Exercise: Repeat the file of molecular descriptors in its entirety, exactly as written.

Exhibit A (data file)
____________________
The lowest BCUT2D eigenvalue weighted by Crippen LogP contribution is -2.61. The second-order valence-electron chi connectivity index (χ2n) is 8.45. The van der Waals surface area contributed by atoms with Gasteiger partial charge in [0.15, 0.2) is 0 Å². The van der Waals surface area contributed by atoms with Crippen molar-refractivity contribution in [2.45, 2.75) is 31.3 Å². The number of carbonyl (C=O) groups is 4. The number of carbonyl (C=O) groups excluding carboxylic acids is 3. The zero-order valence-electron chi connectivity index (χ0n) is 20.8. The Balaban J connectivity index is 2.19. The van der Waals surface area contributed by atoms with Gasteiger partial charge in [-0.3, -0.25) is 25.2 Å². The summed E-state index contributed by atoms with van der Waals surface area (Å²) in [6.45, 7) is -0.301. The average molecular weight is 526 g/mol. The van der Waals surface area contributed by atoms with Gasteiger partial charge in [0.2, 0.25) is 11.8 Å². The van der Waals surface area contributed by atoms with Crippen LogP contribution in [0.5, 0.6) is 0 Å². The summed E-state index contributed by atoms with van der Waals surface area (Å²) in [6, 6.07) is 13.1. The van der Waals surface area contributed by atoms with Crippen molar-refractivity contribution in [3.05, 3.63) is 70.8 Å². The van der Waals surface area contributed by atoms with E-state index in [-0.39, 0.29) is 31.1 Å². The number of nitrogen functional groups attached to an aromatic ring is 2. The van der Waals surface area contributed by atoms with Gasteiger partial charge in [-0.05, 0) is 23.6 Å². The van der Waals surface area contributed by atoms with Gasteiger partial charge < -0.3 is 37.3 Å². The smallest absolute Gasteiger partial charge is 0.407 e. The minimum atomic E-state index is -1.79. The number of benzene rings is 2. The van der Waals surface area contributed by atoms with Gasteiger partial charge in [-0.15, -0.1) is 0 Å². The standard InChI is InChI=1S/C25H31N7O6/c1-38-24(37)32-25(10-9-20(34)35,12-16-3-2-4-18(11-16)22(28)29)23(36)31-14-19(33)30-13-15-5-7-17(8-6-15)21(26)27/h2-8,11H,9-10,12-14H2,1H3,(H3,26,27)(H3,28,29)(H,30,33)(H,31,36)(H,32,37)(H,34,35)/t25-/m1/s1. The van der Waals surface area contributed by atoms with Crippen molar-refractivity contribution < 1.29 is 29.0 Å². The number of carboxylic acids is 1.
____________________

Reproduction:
The lowest BCUT2D eigenvalue weighted by Crippen LogP contribution is -2.61. The second-order valence-electron chi connectivity index (χ2n) is 8.45. The van der Waals surface area contributed by atoms with Gasteiger partial charge in [0.15, 0.2) is 0 Å². The van der Waals surface area contributed by atoms with Crippen molar-refractivity contribution in [2.45, 2.75) is 31.3 Å². The number of carbonyl (C=O) groups is 4. The number of carbonyl (C=O) groups excluding carboxylic acids is 3. The zero-order valence-electron chi connectivity index (χ0n) is 20.8. The Balaban J connectivity index is 2.19. The van der Waals surface area contributed by atoms with Gasteiger partial charge in [-0.3, -0.25) is 25.2 Å². The summed E-state index contributed by atoms with van der Waals surface area (Å²) in [6.45, 7) is -0.301. The average molecular weight is 526 g/mol. The van der Waals surface area contributed by atoms with Gasteiger partial charge in [0.2, 0.25) is 11.8 Å². The van der Waals surface area contributed by atoms with Crippen LogP contribution in [0.5, 0.6) is 0 Å². The summed E-state index contributed by atoms with van der Waals surface area (Å²) in [6, 6.07) is 13.1. The van der Waals surface area contributed by atoms with Crippen molar-refractivity contribution in [3.05, 3.63) is 70.8 Å². The van der Waals surface area contributed by atoms with E-state index in [-0.39, 0.29) is 31.1 Å². The number of nitrogen functional groups attached to an aromatic ring is 2. The van der Waals surface area contributed by atoms with Gasteiger partial charge in [-0.05, 0) is 23.6 Å². The van der Waals surface area contributed by atoms with Gasteiger partial charge < -0.3 is 37.3 Å². The smallest absolute Gasteiger partial charge is 0.407 e. The minimum atomic E-state index is -1.79. The number of benzene rings is 2. The van der Waals surface area contributed by atoms with Gasteiger partial charge in [-0.15, -0.1) is 0 Å². The standard InChI is InChI=1S/C25H31N7O6/c1-38-24(37)32-25(10-9-20(34)35,12-16-3-2-4-18(11-16)22(28)29)23(36)31-14-19(33)30-13-15-5-7-17(8-6-15)21(26)27/h2-8,11H,9-10,12-14H2,1H3,(H3,26,27)(H3,28,29)(H,30,33)(H,31,36)(H,32,37)(H,34,35)/t25-/m1/s1. The van der Waals surface area contributed by atoms with Crippen molar-refractivity contribution < 1.29 is 29.0 Å². The number of carboxylic acids is 1.